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A Shoeleather History of the Wobblies

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book by Steve Thornton

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Author: Steve Thornton
Genre: American History
Publisher: Shoe Leather History project
Date Published: 2013
1 review about A Shoeleather History of the Wobblies

The sort of history that will not be taught in school

  • Aug 21, 2014
In the early 20th century, the Industrial Workers of the World, or "Wobblies," attempted to organize a working-class movement that crossed racial and ethnic lines. This book looks at one part of their story, their strikes and campaigns in Connecticut.

Free speech may seem like an obvious right for all Americans. It wasn't always that way, especially for those who opposed the prevailing order in society, like labor union organizers. There was no mass media, so the only way to reach a large mass of people at once was to do it live, whether in a local theater, or literally standing on a soapbox on a street corner. Such gatherings were usually broken up by the police, or by paid henchmen working for the owner of whatever company was the subject of the latest labor unrest.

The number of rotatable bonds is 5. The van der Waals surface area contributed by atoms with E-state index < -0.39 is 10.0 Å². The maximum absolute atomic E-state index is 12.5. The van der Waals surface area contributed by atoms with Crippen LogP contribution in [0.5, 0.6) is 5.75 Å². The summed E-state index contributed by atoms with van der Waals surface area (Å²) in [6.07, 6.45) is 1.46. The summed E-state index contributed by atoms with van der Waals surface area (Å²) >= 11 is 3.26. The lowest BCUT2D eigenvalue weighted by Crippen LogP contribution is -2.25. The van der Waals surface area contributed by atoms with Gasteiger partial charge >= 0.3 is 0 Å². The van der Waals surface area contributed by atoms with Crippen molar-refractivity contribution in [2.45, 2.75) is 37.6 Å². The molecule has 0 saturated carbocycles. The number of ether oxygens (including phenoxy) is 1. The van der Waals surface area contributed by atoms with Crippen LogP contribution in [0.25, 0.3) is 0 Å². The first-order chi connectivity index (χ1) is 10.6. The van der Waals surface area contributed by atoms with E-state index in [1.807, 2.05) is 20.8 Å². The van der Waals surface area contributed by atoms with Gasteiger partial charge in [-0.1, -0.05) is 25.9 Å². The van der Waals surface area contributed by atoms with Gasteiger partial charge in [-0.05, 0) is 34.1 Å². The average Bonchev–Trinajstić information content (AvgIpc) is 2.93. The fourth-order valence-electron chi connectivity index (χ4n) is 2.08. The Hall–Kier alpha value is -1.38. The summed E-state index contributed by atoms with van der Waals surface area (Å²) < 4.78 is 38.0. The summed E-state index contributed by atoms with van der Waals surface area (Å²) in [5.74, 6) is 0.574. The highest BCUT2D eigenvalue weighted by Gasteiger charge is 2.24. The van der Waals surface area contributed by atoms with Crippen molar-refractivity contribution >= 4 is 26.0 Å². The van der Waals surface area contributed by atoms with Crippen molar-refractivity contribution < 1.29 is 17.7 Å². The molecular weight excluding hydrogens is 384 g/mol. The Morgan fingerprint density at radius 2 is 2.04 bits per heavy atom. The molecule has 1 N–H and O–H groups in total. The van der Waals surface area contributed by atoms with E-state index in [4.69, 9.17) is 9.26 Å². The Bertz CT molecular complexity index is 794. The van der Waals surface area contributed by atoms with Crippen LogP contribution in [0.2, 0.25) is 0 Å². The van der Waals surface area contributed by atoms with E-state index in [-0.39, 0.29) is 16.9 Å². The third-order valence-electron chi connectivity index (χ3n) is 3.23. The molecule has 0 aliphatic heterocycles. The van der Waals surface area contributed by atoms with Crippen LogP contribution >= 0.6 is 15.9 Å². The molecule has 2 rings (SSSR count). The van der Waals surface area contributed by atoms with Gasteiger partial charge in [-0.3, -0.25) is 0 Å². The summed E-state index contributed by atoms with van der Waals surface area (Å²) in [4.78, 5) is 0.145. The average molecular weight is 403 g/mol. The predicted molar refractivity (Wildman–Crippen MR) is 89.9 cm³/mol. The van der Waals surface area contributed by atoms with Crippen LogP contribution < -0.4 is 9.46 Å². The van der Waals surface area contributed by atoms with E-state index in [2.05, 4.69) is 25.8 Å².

Many of the important figures in early 20th century labor came through Hartford, the state capital. They included "Big Bill" Haywood, Eugene Debs and Emma Goldman (who actually got her start in Hartford). The long, bitter, and ultimately successful, strike in Lowell, Massachusetts was a big inspiration to Connecticut workers. While an IWW strike was in progress, one would think that the American Federation of Labor (AFL) would be willing to help whenever possible. Rarely did that happen. Among the best IWW organizers was Elizabeth Gurley Flynn, who traveled the country organizing strikes while still a teenager.

A constant problem for the IWW was the accusation that they were an anarchist or socialist organization. Anyone who opposes capitalism must hate America, right? After World War I came the Red Scare. Led by the Justice Department, America was convinced that Moscow was going to take over and turn America into a socialist state. This led to many arrests and deportations of union leaders, and the destruction of many IWW offices. It never recovered to its former strength, but the IWW is still around today.

This is a fascinating piece of American labor history, and of the history of Connecticut. It is the sort of history that will not be taught in school. On many levels, this is very much worth reading.

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